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U.S. Consumers Spook Global Investors

World stocks tumbled Monday as signs of weak U.S. consumer confidence aggravated doubts in the recovery's strength, overshadowing news that Japan's economy climbed out of its recession last quarter.

Shanghai's market led sharp declines across Asia, plummeting nearly 6 percent, as investors rushed to cash out following a recent run-up. European benchmarks were about 1 percent lower, while prices for crude and other commodities fell.

Worries about the pace of economy recovery in the U.S. were partly to blame after a key report showed Friday American consumer confidence was weaker than expected in early August. Coupled with disappointing retail sales data, the report gave investors more reason to fear growth in the world's largest economy will remain tepid for some time even once the recession technically ends.

Investors seemed little comforted by news that Japan joined Germany and France as developed economies broken free from recession. Japan, the world's second-largest economy, grew 0.9 percent in the second quarter compared to the prior quarter as export sales picked up after the country's deepest slump since World War II.

Winson Fong, managing director at SG Asset Management in Hong Kong, Asian markets - many of which have posted gains above 50 percent this year - were due for a correction. Friday's consumer report was just the excuse.

"People have been getting nervous about the markets. We're so overbought many people are moving to take profit," said Fong, who helps oversee about $2 billion in Asian equities. "We don't need to worry too much about the fundamentals for now, but in the next couple weeks we may see some more selling."

In Europe, Britain's FTSE-100 lost 1.7 percent, Germany's DAX was off nearly 2 percent and France's CAC-40 fell 1.6 percent. U.S. futures pointed to losses on Wall Street Monday.

Earlier in Asia, Japan's Nikkei 225 stock average dropped 328.72 points, or 3.1 percent, to 10,268.61 0.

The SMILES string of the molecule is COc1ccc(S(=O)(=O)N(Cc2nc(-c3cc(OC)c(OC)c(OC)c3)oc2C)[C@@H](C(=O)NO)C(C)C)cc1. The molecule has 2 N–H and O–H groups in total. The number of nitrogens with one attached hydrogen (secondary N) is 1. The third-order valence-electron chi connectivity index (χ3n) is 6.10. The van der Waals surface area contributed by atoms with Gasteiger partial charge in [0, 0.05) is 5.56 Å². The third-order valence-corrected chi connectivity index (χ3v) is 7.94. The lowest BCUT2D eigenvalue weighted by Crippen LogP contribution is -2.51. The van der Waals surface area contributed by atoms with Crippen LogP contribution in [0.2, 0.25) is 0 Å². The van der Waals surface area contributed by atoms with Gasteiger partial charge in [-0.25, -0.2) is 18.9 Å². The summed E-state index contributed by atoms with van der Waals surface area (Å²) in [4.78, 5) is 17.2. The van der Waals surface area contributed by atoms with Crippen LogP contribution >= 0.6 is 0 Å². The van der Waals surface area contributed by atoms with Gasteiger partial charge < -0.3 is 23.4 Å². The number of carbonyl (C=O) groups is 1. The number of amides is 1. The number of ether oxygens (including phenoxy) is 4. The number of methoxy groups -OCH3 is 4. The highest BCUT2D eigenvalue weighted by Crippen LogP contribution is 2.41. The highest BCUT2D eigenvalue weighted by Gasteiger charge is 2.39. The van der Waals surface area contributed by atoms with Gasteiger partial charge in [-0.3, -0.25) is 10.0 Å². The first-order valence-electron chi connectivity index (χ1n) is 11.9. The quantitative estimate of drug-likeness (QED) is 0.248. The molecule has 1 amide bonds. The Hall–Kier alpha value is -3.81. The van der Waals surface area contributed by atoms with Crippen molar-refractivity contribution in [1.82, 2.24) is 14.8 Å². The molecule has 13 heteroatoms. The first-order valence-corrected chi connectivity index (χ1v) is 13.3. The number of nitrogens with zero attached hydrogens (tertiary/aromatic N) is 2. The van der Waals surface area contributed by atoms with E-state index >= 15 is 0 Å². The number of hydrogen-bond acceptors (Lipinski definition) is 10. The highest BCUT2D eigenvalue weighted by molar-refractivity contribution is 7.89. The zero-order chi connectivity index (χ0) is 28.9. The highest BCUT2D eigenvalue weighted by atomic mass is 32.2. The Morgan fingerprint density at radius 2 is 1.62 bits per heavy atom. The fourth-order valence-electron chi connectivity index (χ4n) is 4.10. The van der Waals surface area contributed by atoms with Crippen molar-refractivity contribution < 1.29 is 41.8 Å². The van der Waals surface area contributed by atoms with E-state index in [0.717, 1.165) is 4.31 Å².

In China, Shanghai's benchmark tumbled 5.8 percent to 2,870.63 amid more jitters about lofty stock prices and a possible tightening of bank lending policies. Hong Kong's Hang Seng dived 3.6 percent to 20,137.65.

South Korea's Kospi dropped 2.8 percent in 1,565.49 and India's Sensex was down 3 percent. Markets in Taiwan, Australia and Singapore fell back over 1 percent.

Japan's return to growth - thanks to a 6.3 percent uptick in exports along with government stimulus measures - marked the end of a yearlong recession. But traders, counting on even stronger growth for the quarter, were underwhelmed.

"Investors have already expected a rise in Japan's GDP during the April-June quarter. In that sense, there were no surprisers, and investors were not impressed by the figure," said Naohiko Miyata, chief technical analyst at Mitsubishi UFJ Securities Co. Ltd.

On Wall Street Friday, the Dow Jones industrial average fell 76.79, or 0.8 percent, to 9,321.40 after falling as much as 165 points after the consumer sentiment survey was released. The S&P 500 index fell 8.64, or 0.9 percent, to 1,004.09, while the Nasdaq composite index fell 23.83, or 1.2 percent, to 1,985.52.

U.S. stock futures were down sharply. Dow futures were down 161 points, or 1.7 percent, to 9,160, while Nasdaq futures were down 2.1 percent at 1,581.

Oil fell, with benchmark crude for September delivery losing $1.59 to $65.92 a barrel on the New York Merchantile Exchange. The contract tanked $3.01 on Friday.

The dollar was lower at 94.50 yen from 94.78 yen. The euro traded down at $1.4152 compared to $1.4185 earlier.

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